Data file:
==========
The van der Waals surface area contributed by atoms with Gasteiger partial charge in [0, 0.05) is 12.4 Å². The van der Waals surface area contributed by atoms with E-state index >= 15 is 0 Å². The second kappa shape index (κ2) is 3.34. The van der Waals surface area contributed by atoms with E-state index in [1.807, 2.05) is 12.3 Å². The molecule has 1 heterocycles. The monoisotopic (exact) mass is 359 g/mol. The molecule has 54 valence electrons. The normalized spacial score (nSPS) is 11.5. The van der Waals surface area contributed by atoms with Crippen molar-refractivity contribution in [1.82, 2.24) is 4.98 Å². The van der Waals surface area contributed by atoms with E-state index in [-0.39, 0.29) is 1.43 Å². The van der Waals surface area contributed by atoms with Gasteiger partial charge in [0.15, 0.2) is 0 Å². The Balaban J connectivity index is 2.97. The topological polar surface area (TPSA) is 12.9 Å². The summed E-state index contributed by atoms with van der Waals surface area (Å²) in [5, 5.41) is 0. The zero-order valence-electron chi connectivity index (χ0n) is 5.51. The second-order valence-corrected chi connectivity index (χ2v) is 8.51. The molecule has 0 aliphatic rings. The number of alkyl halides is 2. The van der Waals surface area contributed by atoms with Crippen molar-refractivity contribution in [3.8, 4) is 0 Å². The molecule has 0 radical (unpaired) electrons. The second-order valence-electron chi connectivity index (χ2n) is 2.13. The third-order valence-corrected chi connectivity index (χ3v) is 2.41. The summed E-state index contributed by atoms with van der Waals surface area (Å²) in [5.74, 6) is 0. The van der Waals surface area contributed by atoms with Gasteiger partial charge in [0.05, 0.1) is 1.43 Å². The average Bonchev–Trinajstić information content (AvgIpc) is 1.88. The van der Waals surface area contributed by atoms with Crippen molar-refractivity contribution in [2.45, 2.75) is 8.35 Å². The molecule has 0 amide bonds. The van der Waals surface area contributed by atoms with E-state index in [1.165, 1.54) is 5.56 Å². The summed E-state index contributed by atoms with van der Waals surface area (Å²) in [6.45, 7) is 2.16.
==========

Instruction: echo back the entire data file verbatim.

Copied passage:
The van der Waals surface area contributed by atoms with Gasteiger partial charge in [0, 0.05) is 12.4 Å². The van der Waals surface area contributed by atoms with E-state index >= 15 is 0 Å². The second kappa shape index (κ2) is 3.34. The van der Waals surface area contributed by atoms with E-state index in [1.807, 2.05) is 12.3 Å². The molecule has 1 heterocycles. The monoisotopic (exact) mass is 359 g/mol. The molecule has 54 valence electrons. The normalized spacial score (nSPS) is 11.5. The van der Waals surface area contributed by atoms with Crippen molar-refractivity contribution in [1.82, 2.24) is 4.98 Å². The van der Waals surface area contributed by atoms with E-state index in [-0.39, 0.29) is 1.43 Å². The van der Waals surface area contributed by atoms with Gasteiger partial charge in [0.15, 0.2) is 0 Å². The Balaban J connectivity index is 2.97. The topological polar surface area (TPSA) is 12.9 Å². The summed E-state index contributed by atoms with van der Waals surface area (Å²) in [5, 5.41) is 0. The zero-order valence-electron chi connectivity index (χ0n) is 5.51. The second-order valence-corrected chi connectivity index (χ2v) is 8.51. The molecule has 0 aliphatic rings. The number of alkyl halides is 2. The van der Waals surface area contributed by atoms with Crippen molar-refractivity contribution in [3.8, 4) is 0 Å². The molecule has 0 radical (unpaired) electrons. The second-order valence-electron chi connectivity index (χ2n) is 2.13. The third-order valence-corrected chi connectivity index (χ3v) is 2.41. The summed E-state index contributed by atoms with van der Waals surface area (Å²) in [5.74, 6) is 0. The van der Waals surface area contributed by atoms with Gasteiger partial charge in [0.05, 0.1) is 1.43 Å². The average Bonchev–Trinajstić information content (AvgIpc) is 1.88. The van der Waals surface area contributed by atoms with Crippen molar-refractivity contribution in [2.45, 2.75) is 8.35 Å². The molecule has 0 amide bonds. The van der Waals surface area contributed by atoms with E-state index in [1.165, 1.54) is 5.56 Å². The summed E-state index contributed by atoms with van der Waals surface area (Å²) in [6.45, 7) is 2.16.